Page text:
“Over time, Kerry has developed an absolute devotion to the ‘truth of the moment,’” says Wade, who taught and directed Washington at GW and now follows her career. “The medium of film is different than theater. Film can cause an audience to become aware of whether there is truth or not. In film, it’s about coming closer and closer and closer to character.”
Over the years, Washington’s roles have run the gamut. She has been in comedies, such as I Think I Love My Wife, teen movies like Save the Last Dance, and action flicks, including Mr. and Mrs. Smith and Fantastic Four. She’s landed spots on TV, starred in independent films, and emerged as a formidable force in big-budget blockbusters. For Washington, the magic is in the script.
“When I read it, the character has to live in me already. I don’t mean that the experience of this one person is within my life experience, but that something about the character resonates with me,” Washington says. “As I evolve and grow, physically, psychologically, and emotionally, I am also drawn to different characters and stories. I’m sure that 10 years from now, I’ll be moved to be a part of different projects than I was 10 years ago.”
While her career has been steady for the past decade, it was her portrayal of Ray Charles’ wife, Della Bea Robinson, in the 2004 film Ray, and as Kay Amin in 2006’s historical drama The Last King of Scotland, that propelled Washington into the mainstream media limelight. GW Professor of Theater Leslie Jacobson, who first met Washington when she auditioned for her GW scholarship, says that her steady rise to fame is indicative of the type of person Washington has become.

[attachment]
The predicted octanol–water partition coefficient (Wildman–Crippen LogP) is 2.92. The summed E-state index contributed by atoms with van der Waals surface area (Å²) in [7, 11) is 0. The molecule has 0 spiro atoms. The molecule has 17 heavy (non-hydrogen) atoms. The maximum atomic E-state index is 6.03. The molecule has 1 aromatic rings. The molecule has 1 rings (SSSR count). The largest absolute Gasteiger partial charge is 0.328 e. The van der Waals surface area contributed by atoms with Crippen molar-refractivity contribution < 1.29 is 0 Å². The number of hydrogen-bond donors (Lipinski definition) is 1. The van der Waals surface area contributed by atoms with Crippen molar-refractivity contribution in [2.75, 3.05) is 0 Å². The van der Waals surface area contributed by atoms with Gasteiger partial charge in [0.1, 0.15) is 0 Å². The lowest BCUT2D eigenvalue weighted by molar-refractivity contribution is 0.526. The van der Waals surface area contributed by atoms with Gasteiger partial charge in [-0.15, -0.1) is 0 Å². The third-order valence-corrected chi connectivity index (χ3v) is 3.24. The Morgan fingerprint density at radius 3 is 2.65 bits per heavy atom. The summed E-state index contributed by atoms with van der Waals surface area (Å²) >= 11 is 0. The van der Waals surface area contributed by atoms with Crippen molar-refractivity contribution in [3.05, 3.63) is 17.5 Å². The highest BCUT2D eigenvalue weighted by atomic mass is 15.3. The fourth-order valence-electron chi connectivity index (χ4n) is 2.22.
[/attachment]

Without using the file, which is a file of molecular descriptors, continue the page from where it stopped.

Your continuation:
“Kerry balances her career well. She’s been out 10 years and is moving to the A-list,” says Jacobson, one of Washington’s closest teachers and mentors at GW. “I think that is because she cares about the larger role artists should play in an informed society.”
Washington chooses parts that allow her to expand on her talent, Jacobson says. As a presidential performing arts scholar, Washington was required to audition for every GW production. Jacobson recalls Washington nailing the leading part of Cassandra, the last frog on Earth, for an original ecological musical called Croak. Washington says she spent hours at the National Zoo observing amphibian behavior for the role.
“I remember being struck by how she just delved into a character that never existed before. She had to embody human qualities and nonhuman qualities about the destruction of life on our planet. That’s not an easy task,” Jacobson says. While her acting skills always excelled, Washington’s ability to see the larger artistic and political role of the craft set her apart from the pack, Jacobson says.